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    @ratchetfreak: Yep, but there's only one "tagged" person, which is whoever's holding the token. There's also a fail-safe in this where if someone disarms the alarm and doesn't take the baton, anyone who notices it can take it and the system will continue to work. It also doesn't involve forcing anyone out of the building who isn't ready to leave. – Blrfl Mar 11 '15 at 12:31
  • But on the other hand requires everyone to know how to set the alarm and not leave the token in a meeting room somewhere and forget about it. (though neither account for a toilet break right when the second to last guy leaves) – ratchet freak Mar 11 '15 at 12:40
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    Yea, we have a similar system - a bright red badge that clips onto your shirt. You can't forget it at your desk. – James Adam Mar 11 '15 at 20:26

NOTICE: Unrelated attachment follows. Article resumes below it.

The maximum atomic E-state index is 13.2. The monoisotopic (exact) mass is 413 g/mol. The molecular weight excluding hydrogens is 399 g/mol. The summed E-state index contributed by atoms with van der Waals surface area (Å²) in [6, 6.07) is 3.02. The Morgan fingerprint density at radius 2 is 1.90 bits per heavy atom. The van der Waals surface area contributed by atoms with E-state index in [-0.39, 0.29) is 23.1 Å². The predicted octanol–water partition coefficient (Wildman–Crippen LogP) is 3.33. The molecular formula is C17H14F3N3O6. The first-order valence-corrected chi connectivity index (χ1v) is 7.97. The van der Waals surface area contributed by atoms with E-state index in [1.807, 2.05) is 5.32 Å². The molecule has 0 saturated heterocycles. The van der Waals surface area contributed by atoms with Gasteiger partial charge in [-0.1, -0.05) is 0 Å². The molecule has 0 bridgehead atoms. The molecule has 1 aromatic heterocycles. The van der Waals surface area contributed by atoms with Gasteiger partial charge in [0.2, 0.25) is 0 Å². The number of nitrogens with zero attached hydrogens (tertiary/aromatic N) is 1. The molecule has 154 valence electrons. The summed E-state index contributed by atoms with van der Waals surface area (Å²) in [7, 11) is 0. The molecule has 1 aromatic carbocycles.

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    @ratchetfreak: So you don't give the baton to someone who doesn't know how to set the alarm -- and the baton holder has to ensure that any such people have left before the alarm is set. – Keith Thompson Mar 11 '15 at 21:38
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One way is to have a white board or some sort of sign-in sheet near the front door. (Like this one - thanks @Austin!) When you arrive for the day, write your name on the board, and when you leave for the day, erase it. If you don't see anyone else's name on the board, then you need to lock up!